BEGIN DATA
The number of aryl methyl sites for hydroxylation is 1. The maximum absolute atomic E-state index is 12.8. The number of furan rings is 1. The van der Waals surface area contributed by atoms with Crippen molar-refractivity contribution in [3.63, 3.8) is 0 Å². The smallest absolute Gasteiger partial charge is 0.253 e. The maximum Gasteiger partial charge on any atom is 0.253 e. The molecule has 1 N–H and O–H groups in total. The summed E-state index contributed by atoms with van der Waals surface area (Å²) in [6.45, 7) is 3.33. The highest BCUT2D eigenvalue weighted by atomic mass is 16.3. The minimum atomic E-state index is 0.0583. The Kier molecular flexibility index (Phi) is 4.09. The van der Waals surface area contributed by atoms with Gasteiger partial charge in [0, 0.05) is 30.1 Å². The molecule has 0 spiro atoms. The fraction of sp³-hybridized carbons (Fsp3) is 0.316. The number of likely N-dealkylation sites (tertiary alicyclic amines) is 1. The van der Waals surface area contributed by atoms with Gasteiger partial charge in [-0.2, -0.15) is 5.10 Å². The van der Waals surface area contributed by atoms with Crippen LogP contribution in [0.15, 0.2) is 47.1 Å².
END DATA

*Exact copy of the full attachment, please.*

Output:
The number of aryl methyl sites for hydroxylation is 1. The maximum absolute atomic E-state index is 12.8. The number of furan rings is 1. The van der Waals surface area contributed by atoms with Crippen molar-refractivity contribution in [3.63, 3.8) is 0 Å². The smallest absolute Gasteiger partial charge is 0.253 e. The maximum Gasteiger partial charge on any atom is 0.253 e. The molecule has 1 N–H and O–H groups in total. The summed E-state index contributed by atoms with van der Waals surface area (Å²) in [6.45, 7) is 3.33. The highest BCUT2D eigenvalue weighted by atomic mass is 16.3. The minimum atomic E-state index is 0.0583. The Kier molecular flexibility index (Phi) is 4.09. The van der Waals surface area contributed by atoms with Gasteiger partial charge in [0, 0.05) is 30.1 Å². The molecule has 0 spiro atoms. The fraction of sp³-hybridized carbons (Fsp3) is 0.316. The number of likely N-dealkylation sites (tertiary alicyclic amines) is 1. The van der Waals surface area contributed by atoms with Gasteiger partial charge in [-0.2, -0.15) is 5.10 Å². The van der Waals surface area contributed by atoms with Crippen LogP contribution in [0.15, 0.2) is 47.1 Å².